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The Journal Gazette

  • Chad Ryan | The Journal Gazette Fort Wayne Police Capt. Kevin Hunter says the raman spectrometry the Thermo Scientific TruNarc drug test machine utilizes is cutting-edge technoogy for helping police officers quickly identify substances in the battle against illegal drugs. When a substance is seized, officers can scan it with the machine and match the waveform readout against known substance waveforms in their library, which is updated frequently when new substances are identified.

Thursday, December 21, 2017 1:00 am


Following suit

Hoosiers' voices deserve to be heard on opioids

Scott County, Indiana, became the face of the opioid crisis when an HIV outbreak drew national media attention in early 2015. The cost of the epidemic – in both lives and public expense – came sharply into focus.

As the toll continues to rise, Indiana should join other states and local government units – including Scott County – in filing lawsuits against the pharmaceutical companies responsible for fueling the opioid epidemic. The $246 billion settlement that came out of a similar suit against tobacco companies in the 1990s could be the result in this case, with much-needed funds to pay for treatment and costs that are now falling to taxpayers at large. Indiana has collected nearly $2.4 billion from the tobacco settlement since 1998.

The Allen County commissioners and Fort Wayne Mayor Tom Henry made the right decision in signing on to opioid lawsuits.

“You've got the people the distributors, the manufacturers sort of duped into believing these are nonaddictive things and once they become addicted, they find out it's really not a healthy environment and, consequently, they end up with things from HIV to drug abuse,” Commissioner Nelson Peters said.

Capt. Kevin Hunter of the Fort Wayne Police Department supports the city's lawsuit. Asked what any awards from the suit should be spent on locally, Hunter said, “We really need more treatment facilities and detox facilities and sober-living facilities here to address this crisis.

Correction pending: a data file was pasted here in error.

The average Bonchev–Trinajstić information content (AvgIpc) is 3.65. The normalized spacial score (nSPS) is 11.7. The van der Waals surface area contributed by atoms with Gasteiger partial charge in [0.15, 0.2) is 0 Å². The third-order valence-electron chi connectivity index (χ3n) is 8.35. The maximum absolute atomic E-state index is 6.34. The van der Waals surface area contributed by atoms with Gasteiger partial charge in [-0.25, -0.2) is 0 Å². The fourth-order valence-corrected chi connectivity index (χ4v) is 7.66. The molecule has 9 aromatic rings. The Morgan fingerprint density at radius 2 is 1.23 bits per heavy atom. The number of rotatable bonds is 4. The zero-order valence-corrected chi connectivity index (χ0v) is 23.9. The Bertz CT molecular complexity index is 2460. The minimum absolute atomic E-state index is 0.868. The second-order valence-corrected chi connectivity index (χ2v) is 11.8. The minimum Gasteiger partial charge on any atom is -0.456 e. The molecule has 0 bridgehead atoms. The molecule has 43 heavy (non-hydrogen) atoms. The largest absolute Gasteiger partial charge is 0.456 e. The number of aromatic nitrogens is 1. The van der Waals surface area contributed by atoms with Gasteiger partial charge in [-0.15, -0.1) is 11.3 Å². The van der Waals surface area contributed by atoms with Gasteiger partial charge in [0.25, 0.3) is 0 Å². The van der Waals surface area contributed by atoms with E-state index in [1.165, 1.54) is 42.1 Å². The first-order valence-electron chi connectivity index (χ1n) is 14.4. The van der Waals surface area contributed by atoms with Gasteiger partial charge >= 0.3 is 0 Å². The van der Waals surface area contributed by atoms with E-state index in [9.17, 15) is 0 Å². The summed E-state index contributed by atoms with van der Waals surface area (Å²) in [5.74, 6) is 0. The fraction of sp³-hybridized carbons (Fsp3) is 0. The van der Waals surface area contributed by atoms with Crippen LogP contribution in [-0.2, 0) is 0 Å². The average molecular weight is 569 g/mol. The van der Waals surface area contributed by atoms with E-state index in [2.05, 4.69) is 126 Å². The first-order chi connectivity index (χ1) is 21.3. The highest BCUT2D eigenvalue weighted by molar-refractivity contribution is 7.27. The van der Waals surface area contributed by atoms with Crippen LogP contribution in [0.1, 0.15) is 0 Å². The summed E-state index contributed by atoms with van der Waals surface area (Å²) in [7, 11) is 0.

“Certainly, there would be some money that would repay the damage that's already been done, meaning all the overtime and other expenses that have been involved with this. But also creating remedies to solve this and help people that are already addicted.

“I really don't think we've seen the worst of it yet. ... Last year, we had 804 drug-poisoning cases. Those were people who overdosed who didn't die. There were 68 people who died last year from drug poisonings.

“This year, we're at 94 deaths, there are 50-plus pending toxicology reports, and we're at 1,130 non-fatal poisoning cases. And that's till the end of November.

“The numbers just keep going up.”

The office of Ohio Attorney General Mike DeWine in May filed a lawsuit against five pharmaceutical manufacturers, alleging they promoted the use of opioids for pain treatment and created a drug epidemic. “We have to have a sense of urgency about this,” DeWine said in October. “We have to have a sense that this is a crisis in the state of Ohio. We have to target the people who created it.”

Ohio's lawsuit names Purdue Pharma, Endo Health Solutions, Teva Pharmaceutical, Johnson and Johnson, and Allergan. Allen County's suit targets 11 companies, although more might be added.

Indiana Attorney General Curtis Hill announced in June he was working with a bipartisan coalition of state attorneys general to evaluate whether manufacturers engaged in unlawful practices in the marketing and sale of opioids. But his office this week wouldn't confirm or deny the state will be a plaintiff.

“As a matter of policy, we would not comment on any open investigations and we would not provide information on potential litigation decisions,” wrote Bill McCleery, deputy director of communications for the attorney general's office.

Indiana should sign on to a suit. Like Ohio, Mississippi, West Virginia, New Hampshire and other states, the damage here will be felt for decades to come. If a settlement is forthcoming or if the courts decide pharmaceutical companies are to blame, Hoosiers statewide should be in line for a share.